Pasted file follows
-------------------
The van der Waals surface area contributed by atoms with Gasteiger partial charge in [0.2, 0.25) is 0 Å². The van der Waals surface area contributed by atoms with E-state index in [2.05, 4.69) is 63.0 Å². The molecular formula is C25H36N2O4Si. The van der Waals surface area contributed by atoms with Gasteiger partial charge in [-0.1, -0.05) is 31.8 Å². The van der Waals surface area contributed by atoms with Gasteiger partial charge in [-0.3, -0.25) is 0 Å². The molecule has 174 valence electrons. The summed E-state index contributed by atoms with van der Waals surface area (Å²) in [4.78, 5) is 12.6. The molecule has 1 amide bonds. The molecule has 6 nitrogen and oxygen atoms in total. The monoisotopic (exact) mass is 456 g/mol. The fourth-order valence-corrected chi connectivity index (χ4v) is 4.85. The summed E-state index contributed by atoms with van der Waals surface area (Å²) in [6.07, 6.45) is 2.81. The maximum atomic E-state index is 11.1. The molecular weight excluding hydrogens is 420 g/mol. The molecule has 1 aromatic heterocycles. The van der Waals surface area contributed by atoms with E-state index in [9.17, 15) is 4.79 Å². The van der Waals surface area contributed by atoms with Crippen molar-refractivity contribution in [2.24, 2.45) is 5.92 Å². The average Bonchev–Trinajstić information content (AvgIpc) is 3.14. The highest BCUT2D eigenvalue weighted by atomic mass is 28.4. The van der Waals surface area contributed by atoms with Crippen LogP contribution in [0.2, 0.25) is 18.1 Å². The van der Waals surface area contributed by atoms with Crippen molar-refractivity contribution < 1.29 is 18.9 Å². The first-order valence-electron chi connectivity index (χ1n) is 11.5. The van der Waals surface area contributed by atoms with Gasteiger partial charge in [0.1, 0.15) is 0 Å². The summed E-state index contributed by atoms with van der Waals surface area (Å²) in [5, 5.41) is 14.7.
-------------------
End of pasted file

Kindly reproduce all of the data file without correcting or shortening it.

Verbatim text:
The van der Waals surface area contributed by atoms with Gasteiger partial charge in [0.2, 0.25) is 0 Å². The van der Waals surface area contributed by atoms with E-state index in [2.05, 4.69) is 63.0 Å². The molecular formula is C25H36N2O4Si. The van der Waals surface area contributed by atoms with Gasteiger partial charge in [-0.1, -0.05) is 31.8 Å². The van der Waals surface area contributed by atoms with Gasteiger partial charge in [-0.3, -0.25) is 0 Å². The molecule has 174 valence electrons. The summed E-state index contributed by atoms with van der Waals surface area (Å²) in [4.78, 5) is 12.6. The molecule has 1 amide bonds. The molecule has 6 nitrogen and oxygen atoms in total. The monoisotopic (exact) mass is 456 g/mol. The fourth-order valence-corrected chi connectivity index (χ4v) is 4.85. The summed E-state index contributed by atoms with van der Waals surface area (Å²) in [6.07, 6.45) is 2.81. The maximum atomic E-state index is 11.1. The molecular weight excluding hydrogens is 420 g/mol. The molecule has 1 aromatic heterocycles. The van der Waals surface area contributed by atoms with E-state index in [9.17, 15) is 4.79 Å². The van der Waals surface area contributed by atoms with Crippen molar-refractivity contribution in [2.24, 2.45) is 5.92 Å². The average Bonchev–Trinajstić information content (AvgIpc) is 3.14. The highest BCUT2D eigenvalue weighted by atomic mass is 28.4. The van der Waals surface area contributed by atoms with Crippen LogP contribution in [0.2, 0.25) is 18.1 Å². The van der Waals surface area contributed by atoms with Crippen molar-refractivity contribution < 1.29 is 18.9 Å². The first-order valence-electron chi connectivity index (χ1n) is 11.5. The van der Waals surface area contributed by atoms with Gasteiger partial charge in [0.1, 0.15) is 0 Å². The summed E-state index contributed by atoms with van der Waals surface area (Å²) in [5, 5.41) is 14.7.